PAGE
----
Bittersweet farmette: Swiss Chard Kimchi

It was a sweet, long summer here at the farmette, with some moments more bittersweet than others.  We've savored laughter from friends, with friends, from ducklings, chicks, and our dependable gaggling hens.  Even Rooster Rooster - our not-like-Big-Bird-who-attacked-me - rooster who lovingly (sometimes with a little "extra lovin") shepherds his girls around and doesn't so much as puff his auburn feathers at me, has contributed his fair share of joy with his confidently broken crow (ala teenage boy).  But as one might expect, there has also been some death on the farm, right alongside our own string of miscarriages.

It could have been otherwise: Smoky Cauliflower Frittata

I'm in the middle of a spinning vortex of business planning (I'm legal!), fruit sourcing, fall and winter garden sowing, preserving summer's excess, and trying to enjoy the bountiful fruits of our labor with garden curated meals as often as possible.  As much as I'm stressed, it feels really good not to have a case of the Monday's come Sunday night.  Instead, I'm excited for the week ahead and what I will learn, cook, harvest, and sow.  And in times of heaviness, of which we've had plenty this year, I appreciate the lightness --the laughter, the humor, gaggling chickens, and the "I still can't believe we live on an island and raise ducks" and "Am I really starting a jam business?!" Exciting, yes, but do I often throw myself into tizzy of radical doubt still?  Absolutely.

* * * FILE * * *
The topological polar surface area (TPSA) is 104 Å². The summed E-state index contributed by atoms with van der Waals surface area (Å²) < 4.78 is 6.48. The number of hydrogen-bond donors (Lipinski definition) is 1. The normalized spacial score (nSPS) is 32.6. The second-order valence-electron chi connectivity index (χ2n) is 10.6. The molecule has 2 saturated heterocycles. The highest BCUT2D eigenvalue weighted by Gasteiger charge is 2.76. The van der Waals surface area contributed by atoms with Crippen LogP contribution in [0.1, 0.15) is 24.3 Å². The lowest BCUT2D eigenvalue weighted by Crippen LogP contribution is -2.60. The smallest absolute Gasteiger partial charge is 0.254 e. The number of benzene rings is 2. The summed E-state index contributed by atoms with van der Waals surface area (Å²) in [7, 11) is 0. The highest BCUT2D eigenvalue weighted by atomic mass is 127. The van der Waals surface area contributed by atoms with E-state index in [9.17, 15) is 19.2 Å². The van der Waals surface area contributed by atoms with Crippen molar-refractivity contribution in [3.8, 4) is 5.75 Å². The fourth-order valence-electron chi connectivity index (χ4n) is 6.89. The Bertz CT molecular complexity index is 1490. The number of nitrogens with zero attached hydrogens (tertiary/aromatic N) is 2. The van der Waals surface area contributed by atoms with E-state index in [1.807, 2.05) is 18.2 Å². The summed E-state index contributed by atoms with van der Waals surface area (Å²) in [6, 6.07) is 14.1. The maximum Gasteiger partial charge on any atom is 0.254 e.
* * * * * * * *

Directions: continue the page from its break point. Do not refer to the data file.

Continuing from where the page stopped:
Don't call me chicken

We've taken a big step here at Minnow Creek Lane.  I clean chicken poop now.  And chickens poop a lot.  Add that to my resume.  Sells well on Wall Street. 

Living in Manhattan did I ever dream of chickens? I can't say that I did.  Maybe hot wings with bleu cheese dressing.  Never the live kind.  But here on Orcas, where everyone raises chickens, things are different.  We have a stable, begging to be used for something other than Gerry's second shop, and I don't fancy myself a horse lady, despite looking quite at home in a pair of riding boots.  Chickens seemed like the natural introductory choice for a couple of city slickers.  Easy, right?